White smoke rose from the Sistine Chapel on March 13, 2013, signaling that a new pope has been chosen.
Billions of Catholics around the world are now wondering who the new Holy father is.
Bells rang out across Rome on Wednesday afternoon, a signal that a new pope was voted in by the cardinals of the Roman Catholic Church.
His name will be revealed within an hour of the white smoke appearing, which happened at approximately 2 p.m. ET.
Prior to his appearance on the balcony at St. Peter's Basilica, those gathered in St. Peter's Square will hear this announcement: "Habemus Papam!" This translates to "We have a pope!"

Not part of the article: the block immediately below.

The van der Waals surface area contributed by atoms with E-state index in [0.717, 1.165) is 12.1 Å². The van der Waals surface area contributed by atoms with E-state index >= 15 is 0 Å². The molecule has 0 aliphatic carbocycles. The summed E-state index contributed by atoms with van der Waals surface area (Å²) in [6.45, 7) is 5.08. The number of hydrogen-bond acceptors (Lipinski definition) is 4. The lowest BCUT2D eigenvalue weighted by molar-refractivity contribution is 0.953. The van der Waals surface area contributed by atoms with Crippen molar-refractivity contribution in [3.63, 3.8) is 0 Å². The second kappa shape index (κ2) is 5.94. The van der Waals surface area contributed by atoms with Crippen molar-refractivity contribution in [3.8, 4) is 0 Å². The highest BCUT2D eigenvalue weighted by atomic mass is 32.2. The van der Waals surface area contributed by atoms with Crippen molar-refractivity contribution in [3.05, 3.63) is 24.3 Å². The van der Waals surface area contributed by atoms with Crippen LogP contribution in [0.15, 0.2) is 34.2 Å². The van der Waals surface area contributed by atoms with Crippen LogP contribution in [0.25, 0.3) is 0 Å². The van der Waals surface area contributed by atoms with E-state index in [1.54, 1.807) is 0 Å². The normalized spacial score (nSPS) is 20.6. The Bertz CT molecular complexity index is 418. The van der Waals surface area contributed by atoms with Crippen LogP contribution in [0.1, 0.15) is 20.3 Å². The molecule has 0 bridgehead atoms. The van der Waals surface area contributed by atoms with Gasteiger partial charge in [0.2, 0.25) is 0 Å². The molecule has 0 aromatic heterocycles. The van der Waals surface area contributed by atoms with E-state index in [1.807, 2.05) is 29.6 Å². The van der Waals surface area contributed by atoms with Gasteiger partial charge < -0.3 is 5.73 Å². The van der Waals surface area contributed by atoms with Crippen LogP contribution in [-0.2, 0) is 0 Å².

Electing a pope is a a secretive process. Cardinals swore an oath of secrecy when the conclave got under way. There is the threat of ex-communication for anyone who breaks the code of secrecy.
How does the smoke turn from black to white? NBC reports that a mixture of potassium perchlorate, anthracene, and sulphur were added to create the black smoke.
A mixture of potassium chlorate, lactose and pine resin were added to make the white smoke rise from the Sistine Chapel.
This post will be updated when the name of the new pope is revealed.